Zero Percent APR Credit Cards
People who want to buy something big and finance it over time should look to zero percent APR credit cards before considering a personal loan. These cards offer a low-interest rate (zero percent) for all new purchases for a limited period of time, often six to 18 months.
A zero percent APR credit card can be an easy and inexpensive way to finance car repairs, new appliances, or even medical bills. As long as you make sure to repay it before the promotional period expires, this type of card makes more sense than a personal loan.
People who’d like to finance something large, like a home renovation or an RV purchase, may want to consider a home equity line of credit (HELOC) before applying for a personal loan. HELOCs generally have variable interest rates, and although banks charge an annual fee to keep a HELOC open, the total cost can still be lower than that of a personal loan.
If you have a lot of equity in your house, be sure to look into HELOC rates before you take out a personal loan.
A less common alternative to personal loans are cash-back vehicle refinances. If you have equity in your car, you may be able to refinance the car and get cashback from refinancing your current loan. Rates on vehicle refinance are comparable to new car loans, so a vehicle refinance loan could be a far better deal than a personal loan.
Of course, the total cash you can get from such a refinance will be limited by the equity you have in your car. It’s also important to remember that car loans are secured by your vehicle, so if you fail to pay your note, it can be repossessed.
The Worst Alternatives to Personal Loans
If some of the better alternatives to personal loans don’t work for you, you’ll definitely want to try for a personal loan before resorting to one of these loan options:
Credit Card Cash Advance
Some credit cards allow you to take out a cash advance. These are expensive “loans” that charge you a fee for borrowing the cash and a higher interest rate that starts accruing immediately. Credit card cash advances are rarely a good deal.
High-Interest Credit Cards
The interest rate on a personal loan is likely to be better than that on a standard credit card. If you need to finance something big and can’t pay off a credit card right away, a personal loan is usually a better choice than a high-interest credit card.
Payday loans are short-term (usually 14 days to one month) loans that come with high-interest rates and even higher fees.
Payday loans also don’t require installment payments, so some people get caught rolling over the loans for several pay periods if they’re not making much money. Even a high-interest personal loan tends to be a better option than a payday loan.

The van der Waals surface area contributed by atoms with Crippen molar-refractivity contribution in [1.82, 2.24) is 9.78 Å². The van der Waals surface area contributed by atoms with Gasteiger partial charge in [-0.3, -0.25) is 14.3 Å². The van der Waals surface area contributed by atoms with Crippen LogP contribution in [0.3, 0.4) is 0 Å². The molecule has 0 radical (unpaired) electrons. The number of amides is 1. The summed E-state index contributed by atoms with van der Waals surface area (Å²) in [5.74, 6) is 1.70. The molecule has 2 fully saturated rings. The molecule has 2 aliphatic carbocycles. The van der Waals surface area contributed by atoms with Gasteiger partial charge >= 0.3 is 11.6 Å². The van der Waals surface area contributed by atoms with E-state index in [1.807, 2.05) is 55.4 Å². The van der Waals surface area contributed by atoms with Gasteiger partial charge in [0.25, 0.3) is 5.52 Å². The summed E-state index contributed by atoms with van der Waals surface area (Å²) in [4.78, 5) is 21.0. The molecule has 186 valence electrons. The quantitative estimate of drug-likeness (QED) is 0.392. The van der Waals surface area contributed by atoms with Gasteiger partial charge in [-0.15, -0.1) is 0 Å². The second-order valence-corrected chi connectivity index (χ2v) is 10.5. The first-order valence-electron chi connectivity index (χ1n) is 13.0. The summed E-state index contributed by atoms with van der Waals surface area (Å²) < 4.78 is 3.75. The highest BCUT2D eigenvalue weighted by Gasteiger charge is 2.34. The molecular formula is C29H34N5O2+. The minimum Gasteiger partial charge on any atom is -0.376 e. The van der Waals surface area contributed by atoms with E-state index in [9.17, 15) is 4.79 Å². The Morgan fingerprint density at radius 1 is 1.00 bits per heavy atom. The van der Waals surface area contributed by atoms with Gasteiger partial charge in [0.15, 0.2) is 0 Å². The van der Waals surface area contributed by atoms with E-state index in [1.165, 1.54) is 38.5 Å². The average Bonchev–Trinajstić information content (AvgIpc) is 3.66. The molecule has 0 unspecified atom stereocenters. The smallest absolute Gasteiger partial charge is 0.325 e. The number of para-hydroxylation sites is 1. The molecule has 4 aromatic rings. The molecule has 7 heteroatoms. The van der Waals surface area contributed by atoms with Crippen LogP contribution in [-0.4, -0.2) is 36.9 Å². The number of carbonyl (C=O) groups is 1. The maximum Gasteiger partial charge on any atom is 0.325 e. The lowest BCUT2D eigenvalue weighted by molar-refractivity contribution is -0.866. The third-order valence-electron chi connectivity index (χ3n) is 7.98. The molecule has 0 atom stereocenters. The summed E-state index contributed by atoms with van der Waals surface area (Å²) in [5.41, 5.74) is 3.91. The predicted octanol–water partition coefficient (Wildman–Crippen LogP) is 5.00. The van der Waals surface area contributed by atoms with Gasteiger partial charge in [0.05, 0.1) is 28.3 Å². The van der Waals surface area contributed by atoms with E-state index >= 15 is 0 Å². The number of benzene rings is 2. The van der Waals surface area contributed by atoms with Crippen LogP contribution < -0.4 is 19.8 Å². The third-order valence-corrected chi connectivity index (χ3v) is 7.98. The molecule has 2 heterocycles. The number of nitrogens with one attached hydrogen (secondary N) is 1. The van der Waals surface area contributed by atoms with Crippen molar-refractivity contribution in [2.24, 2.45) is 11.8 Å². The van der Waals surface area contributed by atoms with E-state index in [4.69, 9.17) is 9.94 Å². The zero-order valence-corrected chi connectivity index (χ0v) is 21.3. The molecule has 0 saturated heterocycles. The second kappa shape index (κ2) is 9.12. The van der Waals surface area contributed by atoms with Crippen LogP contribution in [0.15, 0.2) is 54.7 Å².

Title loans allow borrowers to take out a short-term loan at a reasonable interest rate in exchange for a vehicle that acts as loan security.
One in five title loan borrowers gets his or her car repossessed, and four in five borrowers need to take out a new loan to pay back the old loan, according to the Consumer Financial Protection Bureau Title loans are much riskier than personal loans and should be avoided if at all possible.
How to Find Personal Loans That Are Best for You
If you’ve decided that a personal loan makes sense for you, be sure to shop around for the best deal. Lowering your interest rate by just 1 percent can save you hundreds of dollars during the life of a loan, so it’s definitely worth the time to compare offers from multiple lenders.
These are the steps you should take to get the best rate on your loan.
Before You Apply
- Check your credit score. Before you apply for a personal loan, take a few minutes to check your credit score by going to sites like AnnualCreditReport.com where you are entitled to your full credit report for free once yearly. In general, you need a credit score of at least 600 to qualify for a personal loan.
- Lower your debt-to-income ratio. It’s not always possible to lower your debt-to-income ratio before applying for a new loan, but it can help increase your odds of approval.
- Gather proof-of-income documents. Personal loans are approved based on your ability to repay the loans. That means you need a steady source of income. Freelancers and other people with variable incomes should gather income documents, such as the prior year’s tax return or a PayPal statement, to prove their income.
Shopping for Personal Loans
Apply at multiple lenders. Once you’re ready to apply for a personal loan, do so at multiple lenders so that you can compare offers. While this will mean that you have more than a few hard-credit inquiries on your credit report, it should not drive your credit score down too much.
Most credit-scoring algorithms group all the credit inquiries within a week or two into a single “inquiry” for the purpose of scoring. Go to CentSai‘s “Best Personal Loans” guide to find some of the optimal lenders.
Compare Real Offers
After applying, a lender will give you loan paperwork if you are approved. Before you sign a loan, compare offers from multiple companies. In particular, you’ll want to choose the company with the lowest APR.
Personal Loan Fees and Penalties to Look Out For
Once you have offers in hand, be sure that you understand these terms before you sign the document.
- Origination fee — Most lenders charge an origination fee of 1 to 6 percent on personal loans. The loan will spell out the dollar value of your fee.
- Principal — This is the total amount that you’re borrowing.